A report released on Oct. 23 by the U.S. Green Building Council (USGBC) estimates that more than 1.2 million people use a LEED-certified retail space daily and that 8,000 retailers participate in LEED globally. LEED in Motion: Retail highlights the retail industry's extensive participation in the green building certification program and the impact of sustainable practices in retail development.
Several international fast-food and quick-service restaurants, such as McDonald’s, Chick-fil-A, Subway, and Starbucks, have pledged their commitments to sustainable design by participating in the LEED volume program, designed for large-scale companies pursuing LEED certification across a high volume of similar projects. The program is designed to support large retail corporations’ aim for consistency in stores, by allowing for LEED certification of like buildings and spaces as prototype standards without certifying hundreds of individual outlets. The program allows business owners to define the criteria for grouping similar buildings and the specific prototype credits to pursue.
At the Greenbuild International Conference and Expo in New Orleans last week, McDonald's sustainability manager of U.S. Restaurant Design John Rockwell, AIA, presented best practices in large-scale retail design and the McDonald's business model for building green restaurants. Rockwell joined one of the nation's largest fast-food chains in 2005 and is a founding member of the the company’s sustainable leadership council. John has also served on the board of directors for USGBC Illinois.
ARCHITECT caught up with Rockwell after his presentation to discuss McDonald’s sustainability efforts and the challenges of building green restaurants and retail stores.
What are the sustainability initiatives that McDonald’s is focusing on in terms of green building?
First of all, we're participating in a LEED volume program. We're continuing to produce more LEED projects. It's not a fast pace when looking at our overall portfolio of 14,000 restaurants across the U.S. The other [initiative] is what we do in our traditional sense, so installing LEDs or focusing water efficiency. Again, we have 14,000 restaurants. We could be building anywhere from two to 500 restaurants in a single year. When you look at that small change and take the multiplier of that, the impact to the environment is pretty great in a positive way.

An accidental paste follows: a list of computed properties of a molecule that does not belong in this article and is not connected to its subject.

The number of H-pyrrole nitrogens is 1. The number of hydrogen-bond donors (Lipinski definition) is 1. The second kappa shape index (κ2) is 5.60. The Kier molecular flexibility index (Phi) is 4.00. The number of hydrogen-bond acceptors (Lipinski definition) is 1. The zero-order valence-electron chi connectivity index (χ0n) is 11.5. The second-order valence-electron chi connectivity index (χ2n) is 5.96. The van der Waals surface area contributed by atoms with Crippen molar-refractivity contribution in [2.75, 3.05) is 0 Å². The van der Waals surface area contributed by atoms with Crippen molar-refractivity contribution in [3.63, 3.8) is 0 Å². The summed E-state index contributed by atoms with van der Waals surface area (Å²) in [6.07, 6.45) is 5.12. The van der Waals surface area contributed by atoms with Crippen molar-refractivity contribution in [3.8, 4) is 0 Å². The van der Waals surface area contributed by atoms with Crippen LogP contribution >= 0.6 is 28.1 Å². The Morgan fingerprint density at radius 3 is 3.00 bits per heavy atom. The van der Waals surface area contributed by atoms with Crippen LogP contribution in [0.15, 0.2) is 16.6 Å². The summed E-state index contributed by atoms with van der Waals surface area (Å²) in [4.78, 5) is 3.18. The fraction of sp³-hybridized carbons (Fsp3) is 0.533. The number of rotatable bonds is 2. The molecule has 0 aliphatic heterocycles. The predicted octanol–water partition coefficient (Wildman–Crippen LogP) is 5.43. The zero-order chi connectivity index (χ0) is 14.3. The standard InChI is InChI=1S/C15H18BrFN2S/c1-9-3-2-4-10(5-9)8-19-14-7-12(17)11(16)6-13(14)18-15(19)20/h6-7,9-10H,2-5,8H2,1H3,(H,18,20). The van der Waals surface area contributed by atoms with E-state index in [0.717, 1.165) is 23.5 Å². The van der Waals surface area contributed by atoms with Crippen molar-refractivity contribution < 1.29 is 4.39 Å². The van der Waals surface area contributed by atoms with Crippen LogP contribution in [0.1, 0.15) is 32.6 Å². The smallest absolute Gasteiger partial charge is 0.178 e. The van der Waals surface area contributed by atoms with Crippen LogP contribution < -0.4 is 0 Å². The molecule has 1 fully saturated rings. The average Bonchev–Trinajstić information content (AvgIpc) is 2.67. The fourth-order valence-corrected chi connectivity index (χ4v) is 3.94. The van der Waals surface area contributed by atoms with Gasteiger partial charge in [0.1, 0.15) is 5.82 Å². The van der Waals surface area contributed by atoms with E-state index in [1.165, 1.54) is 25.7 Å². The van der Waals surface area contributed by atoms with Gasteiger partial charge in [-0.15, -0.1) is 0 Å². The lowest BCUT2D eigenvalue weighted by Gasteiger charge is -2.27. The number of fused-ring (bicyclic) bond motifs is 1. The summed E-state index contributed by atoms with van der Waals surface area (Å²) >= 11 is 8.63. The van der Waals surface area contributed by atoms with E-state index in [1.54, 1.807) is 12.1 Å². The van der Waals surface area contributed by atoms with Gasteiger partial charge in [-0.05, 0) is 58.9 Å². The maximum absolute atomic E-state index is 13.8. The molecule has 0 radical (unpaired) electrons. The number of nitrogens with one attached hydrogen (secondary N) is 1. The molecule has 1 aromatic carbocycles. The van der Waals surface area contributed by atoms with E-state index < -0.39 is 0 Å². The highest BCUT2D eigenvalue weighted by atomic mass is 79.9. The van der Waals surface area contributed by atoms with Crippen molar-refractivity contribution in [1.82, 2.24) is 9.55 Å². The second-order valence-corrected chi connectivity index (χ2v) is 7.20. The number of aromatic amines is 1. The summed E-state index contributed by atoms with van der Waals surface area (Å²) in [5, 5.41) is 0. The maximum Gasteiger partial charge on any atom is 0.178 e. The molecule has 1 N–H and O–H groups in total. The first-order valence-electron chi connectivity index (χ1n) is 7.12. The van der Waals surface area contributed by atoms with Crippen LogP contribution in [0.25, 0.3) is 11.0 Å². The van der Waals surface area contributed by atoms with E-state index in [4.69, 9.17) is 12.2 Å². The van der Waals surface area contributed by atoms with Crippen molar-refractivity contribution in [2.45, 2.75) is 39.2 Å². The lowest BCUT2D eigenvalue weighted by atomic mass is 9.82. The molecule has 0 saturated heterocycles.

Data has shown that green buildings have led to cost savings in comparison to conventional buildings. How would you pitch the business case for sustainability to a restaurant owner?
One way is holistically. Another, and probably a more successful, way is to talk about incremental items. As you know, we’re a franchise organization and we have to create a business case for everything that we do—whether we're trying to save energy, water, or waste. Where it's financial or sometimes a more difficult business case would be social value. It’s more difficult only because it doesn’t equate to dollars in a traditional sense. We have to have unison in agreement with leadership. Back to the holistic view, we say, "Well, what’s the business case for LEED?" It's a very complicated answer, because it's not only about energy or water or community-type issues. That’s why it's easier to do a singular, line-item approach.
What is the biggest weakness or area to improve upon in sustainable retail design?
A huge opportunity is finding how sustainability can work based on use factor and connection to the consumer. For the restaurant industry, there's a huge range. If you compare McDonald’s to a fast casual restaurant or a fine-dining restaurant or you could even, in some cases, compare a quick-service restaurant to another quick-service restaurant, say McDonald's to Subway, there are entirely different models. The opportunity there is try to create a baseline that speaks to the industry and the different fluctuations of what each is so you can accurately measure performance.
When you look particularly at the LEED rating system, the model was developed from the commercial office building in the early 2000s. It has evolved with more and more interest for other industries. Retail has struggled as to what that looks like trend-wise. Consumer or user expectation is much different in an office building, where everyone works on a daily basis as their second home, if you will. It's somewhat of a challenge to figure out what the consumer expectation is when going to a retail space for a specific thing to purchase or for a meal. The trends typically are good will–type messaging because that’s the visual that the consumer really faces.
Do you think there will be a time in the future when green building and standard construction will be synonymous?
I think that's happening right now as regulations have changed and they continue to change. The LEED baseline and regulations are intersecting now. However, as USGBC indicates, it is going to continually raise the bar. When the bar is raised, there is a certain amount of opportunity for the commercial office space to adapt. How that plays out in retail, particularly restaurants, is a good question because the energy use of the restaurant industry is so high. There’s only so much that can be done. The question would be: At what point can the industry really not continue to climb?